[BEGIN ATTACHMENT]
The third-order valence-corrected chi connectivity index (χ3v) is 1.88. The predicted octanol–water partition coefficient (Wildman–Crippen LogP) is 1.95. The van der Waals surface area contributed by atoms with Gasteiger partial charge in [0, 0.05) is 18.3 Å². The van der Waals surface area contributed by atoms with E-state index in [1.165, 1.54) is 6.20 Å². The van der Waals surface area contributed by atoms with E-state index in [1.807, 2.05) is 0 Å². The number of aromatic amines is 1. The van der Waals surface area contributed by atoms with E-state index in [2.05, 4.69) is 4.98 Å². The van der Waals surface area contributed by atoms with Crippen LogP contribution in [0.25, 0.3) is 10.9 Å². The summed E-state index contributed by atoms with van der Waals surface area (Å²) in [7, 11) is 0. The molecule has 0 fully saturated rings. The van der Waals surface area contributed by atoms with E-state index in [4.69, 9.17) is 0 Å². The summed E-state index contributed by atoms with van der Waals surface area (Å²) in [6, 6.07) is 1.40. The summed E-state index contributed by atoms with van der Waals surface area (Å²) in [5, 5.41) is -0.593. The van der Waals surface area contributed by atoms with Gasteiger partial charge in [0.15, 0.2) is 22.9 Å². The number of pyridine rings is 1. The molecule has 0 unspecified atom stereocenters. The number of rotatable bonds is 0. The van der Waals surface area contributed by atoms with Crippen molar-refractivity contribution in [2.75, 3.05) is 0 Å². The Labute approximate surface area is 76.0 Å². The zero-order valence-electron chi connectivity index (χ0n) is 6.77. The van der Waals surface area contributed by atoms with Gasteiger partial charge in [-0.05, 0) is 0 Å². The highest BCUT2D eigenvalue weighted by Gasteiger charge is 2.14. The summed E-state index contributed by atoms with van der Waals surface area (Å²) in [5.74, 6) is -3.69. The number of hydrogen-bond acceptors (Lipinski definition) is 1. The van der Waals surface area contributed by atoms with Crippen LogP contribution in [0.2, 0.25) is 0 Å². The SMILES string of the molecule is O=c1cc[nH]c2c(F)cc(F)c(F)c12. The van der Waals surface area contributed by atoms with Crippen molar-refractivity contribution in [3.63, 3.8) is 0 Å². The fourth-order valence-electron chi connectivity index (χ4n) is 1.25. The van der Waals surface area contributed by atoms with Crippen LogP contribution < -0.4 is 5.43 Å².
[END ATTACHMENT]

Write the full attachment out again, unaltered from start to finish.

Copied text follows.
The third-order valence-corrected chi connectivity index (χ3v) is 1.88. The predicted octanol–water partition coefficient (Wildman–Crippen LogP) is 1.95. The van der Waals surface area contributed by atoms with Gasteiger partial charge in [0, 0.05) is 18.3 Å². The van der Waals surface area contributed by atoms with E-state index in [1.165, 1.54) is 6.20 Å². The van der Waals surface area contributed by atoms with E-state index in [1.807, 2.05) is 0 Å². The number of aromatic amines is 1. The van der Waals surface area contributed by atoms with E-state index in [2.05, 4.69) is 4.98 Å². The van der Waals surface area contributed by atoms with Crippen LogP contribution in [0.25, 0.3) is 10.9 Å². The summed E-state index contributed by atoms with van der Waals surface area (Å²) in [7, 11) is 0. The molecule has 0 fully saturated rings. The van der Waals surface area contributed by atoms with E-state index in [4.69, 9.17) is 0 Å². The summed E-state index contributed by atoms with van der Waals surface area (Å²) in [6, 6.07) is 1.40. The summed E-state index contributed by atoms with van der Waals surface area (Å²) in [5, 5.41) is -0.593. The van der Waals surface area contributed by atoms with Gasteiger partial charge in [0.15, 0.2) is 22.9 Å². The number of pyridine rings is 1. The molecule has 0 unspecified atom stereocenters. The number of rotatable bonds is 0. The van der Waals surface area contributed by atoms with Crippen molar-refractivity contribution in [2.75, 3.05) is 0 Å². The Labute approximate surface area is 76.0 Å². The zero-order valence-electron chi connectivity index (χ0n) is 6.77. The van der Waals surface area contributed by atoms with Gasteiger partial charge in [-0.05, 0) is 0 Å². The highest BCUT2D eigenvalue weighted by Gasteiger charge is 2.14. The summed E-state index contributed by atoms with van der Waals surface area (Å²) in [5.74, 6) is -3.69. The number of hydrogen-bond acceptors (Lipinski definition) is 1. The van der Waals surface area contributed by atoms with Crippen LogP contribution in [0.2, 0.25) is 0 Å². The SMILES string of the molecule is O=c1cc[nH]c2c(F)cc(F)c(F)c12. The van der Waals surface area contributed by atoms with Crippen molar-refractivity contribution in [3.63, 3.8) is 0 Å². The fourth-order valence-electron chi connectivity index (χ4n) is 1.25. The van der Waals surface area contributed by atoms with Crippen LogP contribution < -0.4 is 5.43 Å².